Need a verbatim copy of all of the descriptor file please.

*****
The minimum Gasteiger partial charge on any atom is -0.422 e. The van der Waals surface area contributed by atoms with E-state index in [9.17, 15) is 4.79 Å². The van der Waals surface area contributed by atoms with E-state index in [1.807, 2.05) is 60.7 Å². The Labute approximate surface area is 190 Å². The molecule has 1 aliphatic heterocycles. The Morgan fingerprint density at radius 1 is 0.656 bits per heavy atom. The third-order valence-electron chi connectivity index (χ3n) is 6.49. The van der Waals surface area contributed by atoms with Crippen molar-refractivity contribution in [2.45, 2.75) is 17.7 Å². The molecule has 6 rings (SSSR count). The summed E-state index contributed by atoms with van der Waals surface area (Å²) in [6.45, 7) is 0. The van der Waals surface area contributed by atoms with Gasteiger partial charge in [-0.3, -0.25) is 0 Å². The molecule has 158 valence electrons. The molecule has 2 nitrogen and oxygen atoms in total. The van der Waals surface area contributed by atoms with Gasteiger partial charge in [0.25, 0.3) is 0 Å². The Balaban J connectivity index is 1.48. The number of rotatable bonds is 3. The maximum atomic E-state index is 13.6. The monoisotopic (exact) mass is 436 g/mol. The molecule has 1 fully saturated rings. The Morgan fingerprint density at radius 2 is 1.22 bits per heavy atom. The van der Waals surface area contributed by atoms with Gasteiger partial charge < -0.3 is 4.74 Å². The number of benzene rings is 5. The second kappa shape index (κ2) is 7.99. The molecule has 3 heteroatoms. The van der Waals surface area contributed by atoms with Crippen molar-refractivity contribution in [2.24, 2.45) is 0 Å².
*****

The minimum Gasteiger partial charge on any atom is -0.422 e. The van der Waals surface area contributed by atoms with E-state index in [9.17, 15) is 4.79 Å². The van der Waals surface area contributed by atoms with E-state index in [1.807, 2.05) is 60.7 Å². The Labute approximate surface area is 190 Å². The molecule has 1 aliphatic heterocycles. The Morgan fingerprint density at radius 1 is 0.656 bits per heavy atom. The third-order valence-electron chi connectivity index (χ3n) is 6.49. The van der Waals surface area contributed by atoms with Crippen molar-refractivity contribution in [2.45, 2.75) is 17.7 Å². The molecule has 6 rings (SSSR count). The summed E-state index contributed by atoms with van der Waals surface area (Å²) in [6.45, 7) is 0. The van der Waals surface area contributed by atoms with Gasteiger partial charge in [-0.3, -0.25) is 0 Å². The molecule has 158 valence electrons. The molecule has 2 nitrogen and oxygen atoms in total. The van der Waals surface area contributed by atoms with Gasteiger partial charge in [0.25, 0.3) is 0 Å². The Balaban J connectivity index is 1.48. The number of rotatable bonds is 3. The maximum atomic E-state index is 13.6. The monoisotopic (exact) mass is 436 g/mol. The molecule has 1 fully saturated rings. The Morgan fingerprint density at radius 2 is 1.22 bits per heavy atom. The van der Waals surface area contributed by atoms with Gasteiger partial charge < -0.3 is 4.74 Å². The number of benzene rings is 5. The second kappa shape index (κ2) is 7.99. The molecule has 3 heteroatoms. The van der Waals surface area contributed by atoms with Crippen molar-refractivity contribution in [2.24, 2.45) is 0 Å².